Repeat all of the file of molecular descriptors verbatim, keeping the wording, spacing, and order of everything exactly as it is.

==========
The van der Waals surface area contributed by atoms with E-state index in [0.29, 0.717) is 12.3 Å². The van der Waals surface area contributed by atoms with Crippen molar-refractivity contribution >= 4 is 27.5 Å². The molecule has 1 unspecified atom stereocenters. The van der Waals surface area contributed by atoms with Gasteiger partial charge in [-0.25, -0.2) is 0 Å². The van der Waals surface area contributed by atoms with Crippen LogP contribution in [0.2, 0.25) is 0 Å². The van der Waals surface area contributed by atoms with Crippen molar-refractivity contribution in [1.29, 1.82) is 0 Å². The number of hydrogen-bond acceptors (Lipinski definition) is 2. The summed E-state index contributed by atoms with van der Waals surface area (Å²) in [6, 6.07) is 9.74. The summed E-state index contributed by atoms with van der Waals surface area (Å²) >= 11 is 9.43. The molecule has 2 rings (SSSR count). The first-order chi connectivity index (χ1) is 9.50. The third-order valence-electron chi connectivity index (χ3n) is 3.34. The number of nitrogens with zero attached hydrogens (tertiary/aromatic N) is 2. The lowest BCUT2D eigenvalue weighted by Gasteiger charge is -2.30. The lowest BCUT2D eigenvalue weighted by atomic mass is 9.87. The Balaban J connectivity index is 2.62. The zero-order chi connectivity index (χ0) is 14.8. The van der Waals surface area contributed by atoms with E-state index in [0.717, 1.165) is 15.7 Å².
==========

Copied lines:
The van der Waals surface area contributed by atoms with E-state index in [0.29, 0.717) is 12.3 Å². The van der Waals surface area contributed by atoms with Crippen molar-refractivity contribution >= 4 is 27.5 Å². The molecule has 1 unspecified atom stereocenters. The van der Waals surface area contributed by atoms with Gasteiger partial charge in [-0.25, -0.2) is 0 Å². The van der Waals surface area contributed by atoms with Crippen LogP contribution in [0.2, 0.25) is 0 Å². The van der Waals surface area contributed by atoms with Crippen molar-refractivity contribution in [1.29, 1.82) is 0 Å². The number of hydrogen-bond acceptors (Lipinski definition) is 2. The summed E-state index contributed by atoms with van der Waals surface area (Å²) in [6, 6.07) is 9.74. The summed E-state index contributed by atoms with van der Waals surface area (Å²) >= 11 is 9.43. The molecule has 2 rings (SSSR count). The first-order chi connectivity index (χ1) is 9.50. The third-order valence-electron chi connectivity index (χ3n) is 3.34. The number of nitrogens with zero attached hydrogens (tertiary/aromatic N) is 2. The lowest BCUT2D eigenvalue weighted by Gasteiger charge is -2.30. The lowest BCUT2D eigenvalue weighted by atomic mass is 9.87. The Balaban J connectivity index is 2.62. The zero-order chi connectivity index (χ0) is 14.8. The van der Waals surface area contributed by atoms with E-state index in [0.717, 1.165) is 15.7 Å².